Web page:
In two days, the American people will put aside their political differences, economic problems and concerns about the unsettled state of world affairs to focus on a common goal:
Winning their NCAA basketball tournament pools.
This Sunday is “Selection Sunday,” when NCAA officials decide which teams will complete the men’s and women’s basketball tournament fields. This is followed by “Bracket Monday,” when the ubiquitous tournament brackets, showing who plays whom where, appear in newspapers and on websites and spew from office copiers everywhere.
Millions of people around the nation will enter pools by filling out brackets with their tournament predictions, often for the chance to win a big return on a modest entry fee. (In past years, Connecticut’s attorney general has opined that office pools are legal as long as the organizers don’t take a cut.) Employee productivity will drop precipitously as workers watch streaming videos of games in progress or check score updates on their office computers.
Critics complain that the pools are a form of gambling and distract people from their work duties.
Proponents defend the pools on the grounds that the entry fee is usually very small compared to the potential winnings, and that they are a fun diversion from the mundane work-a-day world. Or in other words, because they are a form of gambling and distract people from their work duties.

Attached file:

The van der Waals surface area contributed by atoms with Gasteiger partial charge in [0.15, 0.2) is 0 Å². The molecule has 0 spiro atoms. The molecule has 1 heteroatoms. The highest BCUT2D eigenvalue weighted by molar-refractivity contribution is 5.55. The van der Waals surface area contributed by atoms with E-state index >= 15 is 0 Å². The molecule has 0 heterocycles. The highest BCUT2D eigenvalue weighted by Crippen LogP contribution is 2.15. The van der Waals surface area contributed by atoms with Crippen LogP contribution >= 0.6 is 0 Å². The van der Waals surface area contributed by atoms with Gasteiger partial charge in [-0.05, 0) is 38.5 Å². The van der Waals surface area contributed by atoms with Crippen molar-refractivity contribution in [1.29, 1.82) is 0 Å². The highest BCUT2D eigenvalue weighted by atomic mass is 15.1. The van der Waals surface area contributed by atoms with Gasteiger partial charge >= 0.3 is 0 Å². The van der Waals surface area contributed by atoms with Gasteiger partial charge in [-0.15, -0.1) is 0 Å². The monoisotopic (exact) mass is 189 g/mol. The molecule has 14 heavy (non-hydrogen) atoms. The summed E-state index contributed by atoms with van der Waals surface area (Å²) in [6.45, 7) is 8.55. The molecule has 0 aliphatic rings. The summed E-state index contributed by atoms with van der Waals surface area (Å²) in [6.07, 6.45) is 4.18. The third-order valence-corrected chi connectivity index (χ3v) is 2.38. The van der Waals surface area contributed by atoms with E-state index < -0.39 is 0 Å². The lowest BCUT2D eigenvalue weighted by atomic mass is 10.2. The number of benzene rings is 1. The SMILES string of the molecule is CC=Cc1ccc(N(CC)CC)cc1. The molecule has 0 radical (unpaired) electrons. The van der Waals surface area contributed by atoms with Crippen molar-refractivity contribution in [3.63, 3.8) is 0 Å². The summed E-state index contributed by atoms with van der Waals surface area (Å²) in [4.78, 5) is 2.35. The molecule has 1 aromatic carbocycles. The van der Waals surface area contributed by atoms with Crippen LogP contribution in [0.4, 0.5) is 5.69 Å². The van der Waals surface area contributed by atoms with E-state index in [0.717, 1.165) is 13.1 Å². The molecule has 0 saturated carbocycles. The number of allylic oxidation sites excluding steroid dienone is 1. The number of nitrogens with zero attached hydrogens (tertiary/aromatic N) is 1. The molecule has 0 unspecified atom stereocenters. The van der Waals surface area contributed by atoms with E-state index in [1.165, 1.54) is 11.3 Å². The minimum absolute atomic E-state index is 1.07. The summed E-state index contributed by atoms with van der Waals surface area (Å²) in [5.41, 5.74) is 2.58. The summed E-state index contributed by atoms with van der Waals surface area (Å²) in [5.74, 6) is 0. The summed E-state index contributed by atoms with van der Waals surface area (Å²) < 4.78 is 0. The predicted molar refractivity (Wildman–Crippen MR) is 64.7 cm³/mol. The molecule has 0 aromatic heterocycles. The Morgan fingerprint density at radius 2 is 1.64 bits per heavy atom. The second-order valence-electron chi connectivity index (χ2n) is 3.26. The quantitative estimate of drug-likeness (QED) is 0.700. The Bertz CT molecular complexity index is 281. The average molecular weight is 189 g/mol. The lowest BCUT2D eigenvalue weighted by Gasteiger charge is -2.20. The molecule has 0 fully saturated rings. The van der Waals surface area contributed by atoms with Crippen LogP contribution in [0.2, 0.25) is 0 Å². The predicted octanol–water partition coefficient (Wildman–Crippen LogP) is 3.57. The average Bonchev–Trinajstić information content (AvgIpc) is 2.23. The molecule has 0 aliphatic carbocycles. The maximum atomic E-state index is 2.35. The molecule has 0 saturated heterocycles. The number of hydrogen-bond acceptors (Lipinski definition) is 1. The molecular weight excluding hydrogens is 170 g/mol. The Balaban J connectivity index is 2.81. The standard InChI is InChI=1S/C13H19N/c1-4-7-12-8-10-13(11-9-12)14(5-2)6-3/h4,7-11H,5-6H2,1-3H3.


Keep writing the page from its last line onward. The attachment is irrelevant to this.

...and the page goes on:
Since many of you will enter tournament pools, I’d like to offer a few tips for filling out your brackets based on my observations over the years, keeping in mind that I’ve never won one of these things.
How to choose between two teams you know nothing about? Here are some methods that I’ve used or seen others use to decide which way to go on that nettlesome game in your bracket:
Choose the favorite: A team is favored to win for a reason -- the experts who know more about basketball than you do think they will.
Choose the underdog: The so-called “experts” don’t know as much as they think they do. Every year there are a bunch of upsets in the tournament. And some pools award bonus points for picking an underdog who wins.
Go with your heart: If one of the teams is your home favorite, like UConn, or your alma mater, choose it. You don’t want to have to root against “your” team.
Go with your head: Unless your home team or alma mater is clearly superior, better to pick the opponent. Don’t let sentiment hurt your chances of winning the pool. Besides, this becomes a win-win situation: you’ll either be happy that “your” team won or you’ll be happy that you scored points in the pool.
Pick the team from the Big East: It’s such a good, tough league that teams from the conference are battle-tested and ready to run all over teams from lesser leagues.
Don’t pick the team from the Big East: It’s such a good, tough league that teams from the conference are all worn out and banged up from their regular season battles by the time March Madness starts.